At this point in my rant, as my friend pointed out the other day, I’m usually breaking out in my Hulk-angry-sweat. The sad part is, I’m not done yet.
This is not a love story. This is a biography of an abusive relationship, complete with emotional, physical, reproductive, and sexual abuse. The fact that it can be successfully sold as a love story breaks my heart. I know that for a lot of people, the definitions of what constitutes abuse is fuzzy; we’re inundated with stereotypes about who abusers are and there is huge amounts of blame placed on victims. This book reinforces society’s acceptance of abuse as excusable; that if there is love abuse is not possible, that only through and through “bad guys” perpetuate abuse on other people. THIS IS NOT HOW THE WORLD WORKS. How many times have we read in the paper or seen on the news the neighbour or coworker say, “he seemed so nice, I didn’t think he was capable of it” after something horrific has happened? I’ve been involved in the field of violence against women long enough to know that this is nearly almost ALWAYS the case. One of the reasons there is so much relationship violence is precisely because we never think it’s the guy next door who’s beating up his partner. The fact is, they are almost always next door to someone who doesn’t think they’re “capable”. The reality is that most relationship abuse goes unreported; the person being abused has been systematically desensitized to the violence they experience; and many end up in a place where they believe to stay is what it means to love and that whatever happens to them is what they deserve. Those of us who dream of a world without violence perpetuated by people who are supposed to care about our wellbeing are constantly battling against the media’s portrayal of unhealthy relationships as romantic and desirable; this trilogy is a weapon for abusers because it tells a story of violence and sells it as a story of love.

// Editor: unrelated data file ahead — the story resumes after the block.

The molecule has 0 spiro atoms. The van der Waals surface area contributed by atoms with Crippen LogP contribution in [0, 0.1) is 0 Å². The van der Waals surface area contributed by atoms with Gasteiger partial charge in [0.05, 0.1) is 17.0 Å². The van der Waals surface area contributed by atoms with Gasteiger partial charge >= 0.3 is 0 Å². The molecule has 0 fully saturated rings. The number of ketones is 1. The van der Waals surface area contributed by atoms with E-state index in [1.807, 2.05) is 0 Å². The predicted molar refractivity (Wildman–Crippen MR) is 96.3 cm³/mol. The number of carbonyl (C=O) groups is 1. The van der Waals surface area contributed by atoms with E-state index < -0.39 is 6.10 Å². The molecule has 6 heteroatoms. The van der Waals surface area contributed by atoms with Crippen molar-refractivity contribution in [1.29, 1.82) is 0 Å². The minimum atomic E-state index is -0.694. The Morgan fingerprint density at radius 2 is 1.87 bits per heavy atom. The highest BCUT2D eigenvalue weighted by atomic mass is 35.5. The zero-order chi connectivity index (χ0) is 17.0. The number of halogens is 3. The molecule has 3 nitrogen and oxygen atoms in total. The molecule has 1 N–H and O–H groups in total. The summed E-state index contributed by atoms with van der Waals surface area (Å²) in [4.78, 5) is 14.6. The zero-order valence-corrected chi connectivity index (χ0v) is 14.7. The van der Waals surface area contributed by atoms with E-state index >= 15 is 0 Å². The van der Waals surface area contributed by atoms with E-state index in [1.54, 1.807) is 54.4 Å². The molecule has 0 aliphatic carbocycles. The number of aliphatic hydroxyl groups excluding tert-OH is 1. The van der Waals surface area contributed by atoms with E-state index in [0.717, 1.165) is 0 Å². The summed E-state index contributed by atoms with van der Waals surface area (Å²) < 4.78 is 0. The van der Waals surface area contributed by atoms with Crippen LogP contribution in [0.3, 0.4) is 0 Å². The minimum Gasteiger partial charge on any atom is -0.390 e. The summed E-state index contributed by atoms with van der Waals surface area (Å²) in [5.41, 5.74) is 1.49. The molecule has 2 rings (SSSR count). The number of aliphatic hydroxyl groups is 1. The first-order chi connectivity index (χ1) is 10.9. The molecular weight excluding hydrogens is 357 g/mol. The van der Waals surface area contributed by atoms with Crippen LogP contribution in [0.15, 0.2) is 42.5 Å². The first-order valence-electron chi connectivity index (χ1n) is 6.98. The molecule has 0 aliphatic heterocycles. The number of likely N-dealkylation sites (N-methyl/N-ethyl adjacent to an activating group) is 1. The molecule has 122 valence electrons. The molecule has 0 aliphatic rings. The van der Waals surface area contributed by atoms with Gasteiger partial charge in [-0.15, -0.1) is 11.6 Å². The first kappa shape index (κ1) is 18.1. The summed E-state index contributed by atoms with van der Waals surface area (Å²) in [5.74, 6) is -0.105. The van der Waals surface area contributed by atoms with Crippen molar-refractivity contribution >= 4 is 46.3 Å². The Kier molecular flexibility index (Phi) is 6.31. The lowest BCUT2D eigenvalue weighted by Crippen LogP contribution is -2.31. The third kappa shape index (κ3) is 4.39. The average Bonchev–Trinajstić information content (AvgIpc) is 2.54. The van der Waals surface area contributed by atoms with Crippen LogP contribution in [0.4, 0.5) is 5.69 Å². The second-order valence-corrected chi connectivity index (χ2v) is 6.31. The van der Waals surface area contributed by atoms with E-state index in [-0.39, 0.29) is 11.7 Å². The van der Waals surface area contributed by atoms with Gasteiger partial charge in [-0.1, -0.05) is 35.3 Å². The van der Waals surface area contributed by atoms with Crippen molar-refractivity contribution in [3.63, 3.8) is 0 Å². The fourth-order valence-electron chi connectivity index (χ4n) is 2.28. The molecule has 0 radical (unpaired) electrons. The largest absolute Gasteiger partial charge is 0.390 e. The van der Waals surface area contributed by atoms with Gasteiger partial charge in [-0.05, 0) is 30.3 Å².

I hesitated when writing this because I know a lot of people who have apparently read and enjoyed the books. But then I realized that this is no different than when I call someone out on their use of racist or homophobic language; it just seems more difficult because 50 Shades is so popular. Well, it wasn’t okay for people to call each other “faggot” even when lots of people did it; so I will not shy away from calling out the misogyny that permeates these books even if it means some of my friends will take offense. There was a time when I would have bought into the “romance” of relationship abuse, but as a writer, a feminist, as a woman who worries for future generations and the status of women today, I cannot in good conscience not say SOMETHING. So here it is.